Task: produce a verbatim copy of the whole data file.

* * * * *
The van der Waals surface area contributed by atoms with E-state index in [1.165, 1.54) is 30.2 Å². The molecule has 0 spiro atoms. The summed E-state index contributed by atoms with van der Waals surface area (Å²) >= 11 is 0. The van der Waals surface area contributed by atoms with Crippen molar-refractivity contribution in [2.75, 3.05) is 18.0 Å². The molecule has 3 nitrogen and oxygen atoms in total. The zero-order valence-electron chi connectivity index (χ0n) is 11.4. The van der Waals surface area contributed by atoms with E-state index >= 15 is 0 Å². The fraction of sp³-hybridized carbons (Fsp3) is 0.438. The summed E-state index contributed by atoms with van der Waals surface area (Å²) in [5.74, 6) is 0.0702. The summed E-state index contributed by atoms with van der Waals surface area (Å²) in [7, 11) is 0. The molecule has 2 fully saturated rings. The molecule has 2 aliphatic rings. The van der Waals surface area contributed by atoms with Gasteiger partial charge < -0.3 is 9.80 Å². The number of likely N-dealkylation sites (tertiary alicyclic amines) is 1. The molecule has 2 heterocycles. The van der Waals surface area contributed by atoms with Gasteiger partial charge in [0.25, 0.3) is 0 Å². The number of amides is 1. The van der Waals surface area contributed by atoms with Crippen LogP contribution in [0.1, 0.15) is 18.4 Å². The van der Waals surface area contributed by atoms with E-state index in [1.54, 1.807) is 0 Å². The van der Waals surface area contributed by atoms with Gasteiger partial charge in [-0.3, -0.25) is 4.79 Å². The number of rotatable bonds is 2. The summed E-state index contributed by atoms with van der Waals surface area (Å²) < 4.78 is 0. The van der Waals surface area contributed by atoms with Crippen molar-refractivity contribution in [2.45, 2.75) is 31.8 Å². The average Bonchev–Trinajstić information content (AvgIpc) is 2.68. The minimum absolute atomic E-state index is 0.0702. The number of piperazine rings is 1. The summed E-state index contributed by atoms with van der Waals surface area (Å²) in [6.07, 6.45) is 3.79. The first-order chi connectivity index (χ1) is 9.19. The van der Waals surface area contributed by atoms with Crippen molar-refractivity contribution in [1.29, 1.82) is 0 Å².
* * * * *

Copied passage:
The van der Waals surface area contributed by atoms with E-state index in [1.165, 1.54) is 30.2 Å². The molecule has 0 spiro atoms. The summed E-state index contributed by atoms with van der Waals surface area (Å²) >= 11 is 0. The van der Waals surface area contributed by atoms with Crippen molar-refractivity contribution in [2.75, 3.05) is 18.0 Å². The molecule has 3 nitrogen and oxygen atoms in total. The zero-order valence-electron chi connectivity index (χ0n) is 11.4. The van der Waals surface area contributed by atoms with E-state index >= 15 is 0 Å². The fraction of sp³-hybridized carbons (Fsp3) is 0.438. The summed E-state index contributed by atoms with van der Waals surface area (Å²) in [5.74, 6) is 0.0702. The summed E-state index contributed by atoms with van der Waals surface area (Å²) in [7, 11) is 0. The molecule has 2 fully saturated rings. The molecule has 2 aliphatic rings. The van der Waals surface area contributed by atoms with Gasteiger partial charge < -0.3 is 9.80 Å². The number of likely N-dealkylation sites (tertiary alicyclic amines) is 1. The molecule has 2 heterocycles. The van der Waals surface area contributed by atoms with Gasteiger partial charge in [0.25, 0.3) is 0 Å². The number of amides is 1. The van der Waals surface area contributed by atoms with Crippen LogP contribution in [0.1, 0.15) is 18.4 Å². The van der Waals surface area contributed by atoms with E-state index in [1.54, 1.807) is 0 Å². The van der Waals surface area contributed by atoms with Gasteiger partial charge in [-0.3, -0.25) is 4.79 Å². The number of rotatable bonds is 2. The summed E-state index contributed by atoms with van der Waals surface area (Å²) < 4.78 is 0. The van der Waals surface area contributed by atoms with Crippen molar-refractivity contribution in [2.45, 2.75) is 31.8 Å². The average Bonchev–Trinajstić information content (AvgIpc) is 2.68. The minimum absolute atomic E-state index is 0.0702. The number of piperazine rings is 1. The summed E-state index contributed by atoms with van der Waals surface area (Å²) in [6.07, 6.45) is 3.79. The first-order chi connectivity index (χ1) is 9.19. The van der Waals surface area contributed by atoms with Crippen molar-refractivity contribution in [1.29, 1.82) is 0 Å².